She added that having a "ballpark figure" like 52 hours could motivate patients to continue exercising if they do not see any improvement after 1 month, for example.

"Our pitch as healthcare providers needs to change. Instead of saying, 'Go out and be active,' we need to explain what being active means and what they might do," she said.

Of note, 58% of participants were sedentary at the beginning of each study. Using exercise to combat sedentary behavior may be a reason why thinking skills improved, the researchers noted.

No beneficial effects on memory skills emerged in the systematic review.  

Gomes-Osman and colleagues are not the first researchers to look at exercise and brain health. More than 1000 clinical trials, 174 systematic reviews, and 50 meta-analyses have assessed the effects of exercise on cognition in older adults. Despite a consensus on the positive effects, "the available literature offers no practical prescriptive guidance for physical exercise to promote cognitive brain health," they write. "The sufficient and optimal exercise dose and regimen to induce such effects have not been fully examined."

When asked to comment on the findings by Medscape Medical News, James A. Hendrix, PhD, director of Global Science Initiatives at the Alzheimer's Association in Chicago, Illinonis, said, "It's a cool idea to put a dosage on exercise, the same way we put a dosage on medication."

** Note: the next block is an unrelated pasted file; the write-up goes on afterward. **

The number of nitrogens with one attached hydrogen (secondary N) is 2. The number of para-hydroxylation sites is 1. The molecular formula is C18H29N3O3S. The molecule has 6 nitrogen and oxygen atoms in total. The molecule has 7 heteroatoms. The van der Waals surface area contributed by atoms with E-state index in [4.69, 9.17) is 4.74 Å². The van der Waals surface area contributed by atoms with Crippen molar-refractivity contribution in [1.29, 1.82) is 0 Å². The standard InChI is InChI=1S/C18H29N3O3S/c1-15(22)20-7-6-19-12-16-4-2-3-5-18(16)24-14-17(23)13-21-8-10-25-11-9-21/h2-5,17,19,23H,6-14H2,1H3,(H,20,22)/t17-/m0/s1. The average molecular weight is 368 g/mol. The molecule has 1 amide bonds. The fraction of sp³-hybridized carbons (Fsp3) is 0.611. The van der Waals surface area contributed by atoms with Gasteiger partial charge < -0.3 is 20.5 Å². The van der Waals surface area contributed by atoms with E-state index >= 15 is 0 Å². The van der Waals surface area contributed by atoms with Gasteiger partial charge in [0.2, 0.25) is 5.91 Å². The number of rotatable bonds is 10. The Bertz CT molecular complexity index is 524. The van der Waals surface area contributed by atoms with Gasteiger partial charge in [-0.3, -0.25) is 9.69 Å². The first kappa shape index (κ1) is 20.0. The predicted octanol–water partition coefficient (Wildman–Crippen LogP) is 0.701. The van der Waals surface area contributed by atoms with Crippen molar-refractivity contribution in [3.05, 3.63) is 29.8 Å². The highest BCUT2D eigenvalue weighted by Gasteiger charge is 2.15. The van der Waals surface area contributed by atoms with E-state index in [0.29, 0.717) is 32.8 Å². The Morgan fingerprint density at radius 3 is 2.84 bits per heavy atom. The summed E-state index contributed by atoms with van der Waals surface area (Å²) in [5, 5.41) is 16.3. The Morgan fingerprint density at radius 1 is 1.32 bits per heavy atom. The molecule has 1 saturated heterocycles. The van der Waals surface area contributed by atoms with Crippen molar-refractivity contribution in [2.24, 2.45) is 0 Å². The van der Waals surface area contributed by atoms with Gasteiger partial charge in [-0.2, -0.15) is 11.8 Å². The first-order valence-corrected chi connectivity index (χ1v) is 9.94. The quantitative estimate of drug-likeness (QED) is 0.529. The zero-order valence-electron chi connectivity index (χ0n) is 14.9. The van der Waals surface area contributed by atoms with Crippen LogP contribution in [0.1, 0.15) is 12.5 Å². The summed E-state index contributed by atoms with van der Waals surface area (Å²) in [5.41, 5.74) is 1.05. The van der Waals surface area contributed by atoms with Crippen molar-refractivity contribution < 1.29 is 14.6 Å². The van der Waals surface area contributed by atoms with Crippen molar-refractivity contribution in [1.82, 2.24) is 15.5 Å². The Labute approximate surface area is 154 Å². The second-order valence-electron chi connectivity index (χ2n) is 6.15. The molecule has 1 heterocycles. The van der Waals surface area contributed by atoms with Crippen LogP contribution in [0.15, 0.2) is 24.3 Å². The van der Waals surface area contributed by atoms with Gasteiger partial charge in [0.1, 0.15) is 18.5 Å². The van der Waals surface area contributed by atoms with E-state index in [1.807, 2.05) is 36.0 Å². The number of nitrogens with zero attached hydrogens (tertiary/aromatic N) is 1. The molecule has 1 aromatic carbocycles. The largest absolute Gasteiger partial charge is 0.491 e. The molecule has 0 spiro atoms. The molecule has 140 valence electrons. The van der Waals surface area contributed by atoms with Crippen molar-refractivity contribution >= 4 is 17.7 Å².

"We are starting to think of exercise as a way to intervene," he said. However, the timing is also essential. "One thing we're learning from biomarker studies is our brains begin to change 10 to 20 years before the onset of the disease." For a 65-year-old starting to show signs of dementia, their brain may have started changing as early as age 45, he said. "So if you're concerned about Alzheimer's disease or have a history of Alzheimer's disease in your family, don't wait until symptoms appear."

"We also have to think about when we introduce this [exercise recommendation]," Gomes-Osman agreed.

Hendrix applauded the finding that many different types of exercise could be beneficial. Recommend that patients choose a type of exercise they enjoy "because it's easier to make it part of your lifestyle." Also, remind people to consult a doctor before starting a new exercise regimen.

"It's also important to recognize that this is a review article, not a double-blind, placebo-controlled study," he added.

The Alzheimer's Association U.S. Study to Protect Brain Health Through Lifestyle Intervention to Reduce Risk (US POINTER) is looking at whether lifestyle modifications can lower risks for cognitive decline. Researchers plan to evaluate whether physical exercise, nutritional counseling, and improved self-management of health and other factors can benefit cognition among 25000 volunteers in the 2-year clinical trial.

Gomes-Osman is actively recruiting older adults in South Florida to continue research in this area. "Exercise is effective, has very few side effects, and it's the best intervention we have right now."

The study was supported by a grant from the Evelyn McKnight Institute at the University of Miami Miller School of Medicine. Gomes-Osman and Hendrix have disclosed no relevant financial relationships.

Neurol Clin Pract. Published online May 30, 2018. Abstract